Chronicle of Higher Ed. Letter

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January 26, 2007

The Chronicle of Higher Education
1255 23rd Street, N.W., Suite 700
Washington, D.C. 20037

To the Editors:

Your article "Georgia's Unusual 'Electoral College'" misses several reasons why the

computing community has expressed concerns about e-voting machines and called for

independent verification of votes. The article also has statements that were simply quoted

without verification or critical analysis.

Although the article focuses on direct recording electronic (DREs) machines'

vulnerability to hacking, hacker access is only one issue facing election officials.

Elections can be undermined by undetected errors, unforeseen complications, or insiders

seeking to commit election fraud. Some of the known problems from the November 2006

election occurred not because of hackers, but because the technology failed in unexpected


The security, reliability and usability issues around these threats must be addressed

responsibly. Based on decades of experience in building complex systems, experts in

security and reliability have concluded that voters need a method of determining their

votes independent of software to ensure the integrity of elections. Paper systems are

currently the only way to provide this independent verification. ACM, our parent

organization, formally adopted this position in 2004. In December 2006, National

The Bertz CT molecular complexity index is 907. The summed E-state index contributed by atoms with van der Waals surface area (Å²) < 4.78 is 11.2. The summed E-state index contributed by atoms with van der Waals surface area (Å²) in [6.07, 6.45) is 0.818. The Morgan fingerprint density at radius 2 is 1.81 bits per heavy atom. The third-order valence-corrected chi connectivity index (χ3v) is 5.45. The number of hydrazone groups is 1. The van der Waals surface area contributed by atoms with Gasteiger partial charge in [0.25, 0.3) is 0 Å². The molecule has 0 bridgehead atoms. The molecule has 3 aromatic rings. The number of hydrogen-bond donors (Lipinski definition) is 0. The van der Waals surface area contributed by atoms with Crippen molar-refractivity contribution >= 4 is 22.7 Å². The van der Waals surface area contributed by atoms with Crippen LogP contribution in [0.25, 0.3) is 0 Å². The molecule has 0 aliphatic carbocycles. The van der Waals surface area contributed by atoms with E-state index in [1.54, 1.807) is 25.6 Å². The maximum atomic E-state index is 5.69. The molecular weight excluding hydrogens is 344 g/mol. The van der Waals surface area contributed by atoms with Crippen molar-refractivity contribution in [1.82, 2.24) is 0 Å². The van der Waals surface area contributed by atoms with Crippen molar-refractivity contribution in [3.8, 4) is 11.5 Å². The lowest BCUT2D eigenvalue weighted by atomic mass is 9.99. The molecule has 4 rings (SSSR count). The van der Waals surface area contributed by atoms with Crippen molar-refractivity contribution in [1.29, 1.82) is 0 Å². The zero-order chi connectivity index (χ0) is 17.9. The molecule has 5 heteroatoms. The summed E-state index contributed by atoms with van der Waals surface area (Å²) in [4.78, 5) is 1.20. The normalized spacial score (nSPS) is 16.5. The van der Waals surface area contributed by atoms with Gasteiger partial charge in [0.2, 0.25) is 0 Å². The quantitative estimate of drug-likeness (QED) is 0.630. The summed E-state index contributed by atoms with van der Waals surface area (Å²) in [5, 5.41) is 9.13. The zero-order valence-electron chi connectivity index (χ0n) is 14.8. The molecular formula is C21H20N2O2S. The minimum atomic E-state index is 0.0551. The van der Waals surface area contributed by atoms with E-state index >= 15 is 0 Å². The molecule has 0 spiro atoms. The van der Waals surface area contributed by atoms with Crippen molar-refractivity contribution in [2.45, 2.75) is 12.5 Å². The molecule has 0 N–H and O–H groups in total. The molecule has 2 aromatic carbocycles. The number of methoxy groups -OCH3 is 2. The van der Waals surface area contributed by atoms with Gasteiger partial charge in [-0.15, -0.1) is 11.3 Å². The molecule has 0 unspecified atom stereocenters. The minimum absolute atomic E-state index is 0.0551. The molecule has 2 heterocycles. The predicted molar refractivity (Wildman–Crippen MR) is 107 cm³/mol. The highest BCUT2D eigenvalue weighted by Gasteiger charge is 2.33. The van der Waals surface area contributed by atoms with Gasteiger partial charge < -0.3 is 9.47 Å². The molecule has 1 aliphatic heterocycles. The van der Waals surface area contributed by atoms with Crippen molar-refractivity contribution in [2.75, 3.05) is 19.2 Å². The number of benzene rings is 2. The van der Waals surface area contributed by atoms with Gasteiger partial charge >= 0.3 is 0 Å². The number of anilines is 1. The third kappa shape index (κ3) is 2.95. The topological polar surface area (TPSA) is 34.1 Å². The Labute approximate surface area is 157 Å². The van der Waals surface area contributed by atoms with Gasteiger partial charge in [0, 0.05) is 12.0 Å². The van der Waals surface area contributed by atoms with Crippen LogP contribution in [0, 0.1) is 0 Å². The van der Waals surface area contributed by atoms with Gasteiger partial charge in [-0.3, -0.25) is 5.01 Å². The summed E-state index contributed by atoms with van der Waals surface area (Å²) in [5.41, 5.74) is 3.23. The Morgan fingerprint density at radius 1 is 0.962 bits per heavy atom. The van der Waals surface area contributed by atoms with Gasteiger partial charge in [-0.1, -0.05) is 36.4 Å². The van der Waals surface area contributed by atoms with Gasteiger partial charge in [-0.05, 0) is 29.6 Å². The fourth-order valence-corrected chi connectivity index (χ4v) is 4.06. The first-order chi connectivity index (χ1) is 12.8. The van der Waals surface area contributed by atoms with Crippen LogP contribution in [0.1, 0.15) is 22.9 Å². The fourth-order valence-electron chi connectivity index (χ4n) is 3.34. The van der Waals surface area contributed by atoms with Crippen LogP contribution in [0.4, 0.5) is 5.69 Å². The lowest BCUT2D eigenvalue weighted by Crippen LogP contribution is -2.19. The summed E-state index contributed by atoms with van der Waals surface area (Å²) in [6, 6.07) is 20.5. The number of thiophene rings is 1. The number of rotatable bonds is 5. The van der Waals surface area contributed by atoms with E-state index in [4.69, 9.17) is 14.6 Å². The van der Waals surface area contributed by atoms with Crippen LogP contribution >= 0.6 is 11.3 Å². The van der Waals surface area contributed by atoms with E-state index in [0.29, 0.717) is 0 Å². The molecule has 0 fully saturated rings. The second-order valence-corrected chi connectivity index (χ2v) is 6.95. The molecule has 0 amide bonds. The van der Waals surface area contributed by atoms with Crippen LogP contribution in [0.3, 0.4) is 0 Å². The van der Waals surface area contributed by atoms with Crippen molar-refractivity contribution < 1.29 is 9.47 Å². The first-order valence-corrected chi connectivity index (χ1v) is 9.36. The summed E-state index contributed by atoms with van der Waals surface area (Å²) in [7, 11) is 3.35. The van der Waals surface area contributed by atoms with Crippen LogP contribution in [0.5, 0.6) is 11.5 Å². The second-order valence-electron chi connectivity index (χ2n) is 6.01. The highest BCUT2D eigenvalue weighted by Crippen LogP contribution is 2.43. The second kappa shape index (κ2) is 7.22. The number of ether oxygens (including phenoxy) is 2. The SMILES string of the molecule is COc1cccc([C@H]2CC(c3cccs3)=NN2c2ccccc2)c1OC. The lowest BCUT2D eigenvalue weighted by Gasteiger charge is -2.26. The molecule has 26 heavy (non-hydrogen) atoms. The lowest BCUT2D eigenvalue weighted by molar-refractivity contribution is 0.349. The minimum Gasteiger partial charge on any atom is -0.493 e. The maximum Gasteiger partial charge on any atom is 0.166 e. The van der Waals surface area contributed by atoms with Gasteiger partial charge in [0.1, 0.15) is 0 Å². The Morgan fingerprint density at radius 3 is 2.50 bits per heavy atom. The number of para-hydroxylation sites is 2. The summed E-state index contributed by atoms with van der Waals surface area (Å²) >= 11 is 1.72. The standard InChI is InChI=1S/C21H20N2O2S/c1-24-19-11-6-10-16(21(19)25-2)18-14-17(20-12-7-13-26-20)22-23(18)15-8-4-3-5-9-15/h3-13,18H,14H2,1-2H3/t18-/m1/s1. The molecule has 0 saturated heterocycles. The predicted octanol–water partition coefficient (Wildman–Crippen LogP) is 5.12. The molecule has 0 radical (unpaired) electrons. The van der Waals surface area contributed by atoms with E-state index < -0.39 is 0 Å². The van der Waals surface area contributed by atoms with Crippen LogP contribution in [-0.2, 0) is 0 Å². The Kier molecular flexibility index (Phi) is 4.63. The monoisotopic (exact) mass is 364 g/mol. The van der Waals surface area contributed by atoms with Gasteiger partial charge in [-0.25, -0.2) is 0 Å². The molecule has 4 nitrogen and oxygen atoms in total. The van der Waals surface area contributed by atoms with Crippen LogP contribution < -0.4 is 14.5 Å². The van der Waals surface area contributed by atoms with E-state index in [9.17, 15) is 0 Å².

Institute of Standards and Technology (NIST) personnel reported that there is no way to

write testable security requirements that will guarantee secure, reliable DRE's. They

concluded that paper trails are needed for voters to verify their votes independent of the

underlying software.

Your article quotes Mr. King as suggesting that adding continuous roll paper rolls onto

DREs represents the best practice for paper-based independent verification. To the

contrary, these solutions undermine privacy, are unreliable, and represent an ad hoc

approach rather than a carefully engineered audit system. Instead of indicting paper

trails, we urge further research into verification systems. We also note that robust paper

audit trails are produced by existing precinct-based optical scan machines and ballot

marking systems, thus providing paper-based independent voter verification. Mr. King is

also quoted as contending that paper systems cannot be used by the blind, or by those

who cannot read English. In fact, several systems are available for use by the visually

impaired, and ballots can be printed in other languages.

Mr. King's assertion that the Georgia machines cannot be hacked is not verifiable. His

claim contradicts decades of research showing that such determinations cannot be made

for significantly-sized software artifacts and numerous independent studies revealing

serious security flaws in e-voting machines. Additionally, voting machine vendors have

continually erected legal barriers to prevent competent, independent researchers from

gaining access to their source code so that it may be critically evaluated. Rather than have

closed investigations of e-voting machines with potential conflicts of interest, such as at

Kennesaw State, research should be done in an open and transparent way.

The public's confidence in fair elections is crucial. Articles that fail to research and refute

fallacious statements; that equate conclusions by internationally-known technology

experts with statements of an undergraduate student; and that repeat pejoratives about

respected professionals do a disservice to your readers and to the information technology


Eugene Spafford, Ph.D.
Barbara Simons, Ph.D.
On Behalf of the U.S. Public Policy Committee of the Association for Computing

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